Barcelona propose date for Bartomeu no-confidence vote
Barcelona have proposed that the referendum on the vote of no confidence in president Josep Bartomeu take place on 1-2 November, so as to not collide with the Clásico on 24 October.
Barcelona has sent its proposal to the Catalunya government (Generalitat de Catalunya) for a date to hold the vote of no confidence referendum concerning under-fire president Josep Bartomeu and the current board of directors.
The club has asked that the vote be held on 1 and 2 November, after it had initially been expected to go ahead on the weekend of 24 and 25 October, which would have coincided with the Clásico against Real Madrid.
This proposal must now be approved by the Catalan government, which has to set a definitive date before 26 October.
Bartomeu faces axe ahead of scheduled 2021 elections
The motion of no confidence was brought forward in the summer by 'Mes que una Mocio', a movement established in July to remove the “board of directors that put their interests before those of the club".
The movement gained significant momentum after beloved captain Lionel Messi announced his intentions to leave Camp Nou following Barcelona’s 8-2 Champions League quarter-final humiliation at the hands of Bayern Munich in August, with 'Mes que una Mocio' collecting enough signatures to bring the motion forward against Bartomeu.
Bartomeu has been the target of intense animosity from fans and other prominent figures associated with Barcelona, who blame him for overseeing one of the most disastrous moments in the club’s history, during which there have been several controversies both on and off the field.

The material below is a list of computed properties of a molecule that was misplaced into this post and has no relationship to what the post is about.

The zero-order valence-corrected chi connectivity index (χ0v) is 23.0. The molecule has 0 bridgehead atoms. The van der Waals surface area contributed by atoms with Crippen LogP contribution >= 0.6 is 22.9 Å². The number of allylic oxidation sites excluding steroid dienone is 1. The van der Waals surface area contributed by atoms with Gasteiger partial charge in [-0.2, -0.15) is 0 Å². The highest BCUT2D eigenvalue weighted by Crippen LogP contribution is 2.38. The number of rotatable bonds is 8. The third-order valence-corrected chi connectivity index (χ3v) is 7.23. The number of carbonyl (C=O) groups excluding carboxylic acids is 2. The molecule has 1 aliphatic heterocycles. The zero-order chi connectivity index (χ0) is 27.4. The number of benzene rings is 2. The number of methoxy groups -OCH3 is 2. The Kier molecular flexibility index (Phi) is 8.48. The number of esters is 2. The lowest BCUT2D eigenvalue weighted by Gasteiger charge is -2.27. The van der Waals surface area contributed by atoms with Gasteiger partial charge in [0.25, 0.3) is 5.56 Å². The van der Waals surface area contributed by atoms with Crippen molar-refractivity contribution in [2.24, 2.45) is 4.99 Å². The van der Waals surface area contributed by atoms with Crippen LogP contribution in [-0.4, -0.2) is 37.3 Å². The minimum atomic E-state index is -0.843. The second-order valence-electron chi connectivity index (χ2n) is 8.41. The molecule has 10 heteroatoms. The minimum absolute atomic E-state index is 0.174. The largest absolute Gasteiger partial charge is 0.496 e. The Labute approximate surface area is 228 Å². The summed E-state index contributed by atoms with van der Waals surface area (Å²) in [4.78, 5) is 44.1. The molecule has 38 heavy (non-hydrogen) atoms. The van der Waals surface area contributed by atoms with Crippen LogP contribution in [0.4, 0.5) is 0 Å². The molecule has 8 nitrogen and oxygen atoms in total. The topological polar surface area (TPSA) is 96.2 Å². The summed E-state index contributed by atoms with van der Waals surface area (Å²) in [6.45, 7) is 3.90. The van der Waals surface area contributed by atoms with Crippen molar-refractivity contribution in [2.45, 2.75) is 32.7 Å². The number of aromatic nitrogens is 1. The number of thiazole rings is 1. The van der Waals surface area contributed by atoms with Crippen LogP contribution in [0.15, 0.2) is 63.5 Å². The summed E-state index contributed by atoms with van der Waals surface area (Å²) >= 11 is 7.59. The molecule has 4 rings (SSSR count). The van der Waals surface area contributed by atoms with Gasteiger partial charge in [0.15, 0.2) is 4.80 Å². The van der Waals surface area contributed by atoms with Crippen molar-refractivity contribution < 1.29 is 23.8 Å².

Barcelona’s dire financial situation in the spotlight
Since the situation culminated with the Bayern trouncing and Messi’s shock announcement in August, the club’s dire financial situation has been brought to the spotlight.
Earlier this week, Marc Ciria, a leading Barcelona-based economist who in 2015 was the financial manager of Joan Laporta's Camp Nou presidential candidacy, warned that club members could face losing control of the club should Bartomeu and his board approve the signing of a $800 million loan agreement with investment bank Goldman Sachs.
“The two viable solutions proposed by this current directive are the conversion of the club into a public limited sports company or the entry of an international investment fund that would leave the membership as the owner of 30 or 40 percent of Barcelona,” said Ciria.
“Goldman Sachs is not known for lending money, but for making entry operations in companies to then later get out of them by reselling the shares it has bought,” he added.
“It is an investment bank, not a money-lending bank like La Caixa or BBVA (Spanish banks). The appearance of Goldman Sachs means that Barcelona has not been able to go to national institutions to increase its debt. The reason is obvious: the club already owes them almost €500 million in short-term debt.”